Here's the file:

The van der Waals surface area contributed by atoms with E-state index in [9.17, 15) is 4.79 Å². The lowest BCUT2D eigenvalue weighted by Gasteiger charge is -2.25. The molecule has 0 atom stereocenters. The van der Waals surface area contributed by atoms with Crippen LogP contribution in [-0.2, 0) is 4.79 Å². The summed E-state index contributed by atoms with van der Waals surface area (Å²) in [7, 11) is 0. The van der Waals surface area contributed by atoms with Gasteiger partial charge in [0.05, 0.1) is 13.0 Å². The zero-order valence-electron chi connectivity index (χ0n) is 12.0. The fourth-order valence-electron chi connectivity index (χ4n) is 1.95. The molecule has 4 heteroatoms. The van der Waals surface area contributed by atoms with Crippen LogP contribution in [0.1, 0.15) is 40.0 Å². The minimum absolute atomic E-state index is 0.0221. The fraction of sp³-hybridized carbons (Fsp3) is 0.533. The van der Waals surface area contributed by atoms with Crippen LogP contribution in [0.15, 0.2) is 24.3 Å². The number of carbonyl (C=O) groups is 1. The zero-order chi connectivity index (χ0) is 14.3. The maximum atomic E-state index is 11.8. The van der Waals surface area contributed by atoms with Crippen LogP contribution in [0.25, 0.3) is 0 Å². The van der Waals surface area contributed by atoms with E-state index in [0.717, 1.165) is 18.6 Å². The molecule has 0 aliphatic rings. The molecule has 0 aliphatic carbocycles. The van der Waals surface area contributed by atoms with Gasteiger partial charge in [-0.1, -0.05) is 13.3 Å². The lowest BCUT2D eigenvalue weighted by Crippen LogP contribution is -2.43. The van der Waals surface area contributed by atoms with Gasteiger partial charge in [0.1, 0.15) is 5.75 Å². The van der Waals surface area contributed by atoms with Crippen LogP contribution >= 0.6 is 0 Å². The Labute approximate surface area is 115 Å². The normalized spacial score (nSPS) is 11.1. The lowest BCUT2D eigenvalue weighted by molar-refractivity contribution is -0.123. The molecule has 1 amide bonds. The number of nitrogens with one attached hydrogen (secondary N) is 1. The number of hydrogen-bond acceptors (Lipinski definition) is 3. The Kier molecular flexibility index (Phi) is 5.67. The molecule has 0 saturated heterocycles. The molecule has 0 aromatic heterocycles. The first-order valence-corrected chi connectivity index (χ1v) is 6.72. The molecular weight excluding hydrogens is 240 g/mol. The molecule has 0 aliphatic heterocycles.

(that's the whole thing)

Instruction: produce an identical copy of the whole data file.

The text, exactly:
The van der Waals surface area contributed by atoms with E-state index in [9.17, 15) is 4.79 Å². The lowest BCUT2D eigenvalue weighted by Gasteiger charge is -2.25. The molecule has 0 atom stereocenters. The van der Waals surface area contributed by atoms with Crippen LogP contribution in [-0.2, 0) is 4.79 Å². The summed E-state index contributed by atoms with van der Waals surface area (Å²) in [7, 11) is 0. The van der Waals surface area contributed by atoms with Gasteiger partial charge in [0.05, 0.1) is 13.0 Å². The zero-order valence-electron chi connectivity index (χ0n) is 12.0. The fourth-order valence-electron chi connectivity index (χ4n) is 1.95. The molecule has 4 heteroatoms. The van der Waals surface area contributed by atoms with Crippen LogP contribution in [0.1, 0.15) is 40.0 Å². The minimum absolute atomic E-state index is 0.0221. The fraction of sp³-hybridized carbons (Fsp3) is 0.533. The van der Waals surface area contributed by atoms with Crippen LogP contribution in [0.15, 0.2) is 24.3 Å². The number of carbonyl (C=O) groups is 1. The zero-order chi connectivity index (χ0) is 14.3. The maximum atomic E-state index is 11.8. The van der Waals surface area contributed by atoms with Crippen LogP contribution in [0.25, 0.3) is 0 Å². The van der Waals surface area contributed by atoms with E-state index in [0.717, 1.165) is 18.6 Å². The molecule has 0 aliphatic rings. The molecule has 0 aliphatic carbocycles. The van der Waals surface area contributed by atoms with Gasteiger partial charge in [-0.1, -0.05) is 13.3 Å². The lowest BCUT2D eigenvalue weighted by Crippen LogP contribution is -2.43. The van der Waals surface area contributed by atoms with Gasteiger partial charge in [0.1, 0.15) is 5.75 Å². The van der Waals surface area contributed by atoms with Crippen LogP contribution >= 0.6 is 0 Å². The Labute approximate surface area is 115 Å². The normalized spacial score (nSPS) is 11.1. The lowest BCUT2D eigenvalue weighted by molar-refractivity contribution is -0.123. The molecule has 1 amide bonds. The number of nitrogens with one attached hydrogen (secondary N) is 1. The number of hydrogen-bond acceptors (Lipinski definition) is 3. The Kier molecular flexibility index (Phi) is 5.67. The molecule has 0 saturated heterocycles. The molecule has 0 aromatic heterocycles. The first-order valence-corrected chi connectivity index (χ1v) is 6.72. The molecular weight excluding hydrogens is 240 g/mol. The molecule has 0 aliphatic heterocycles.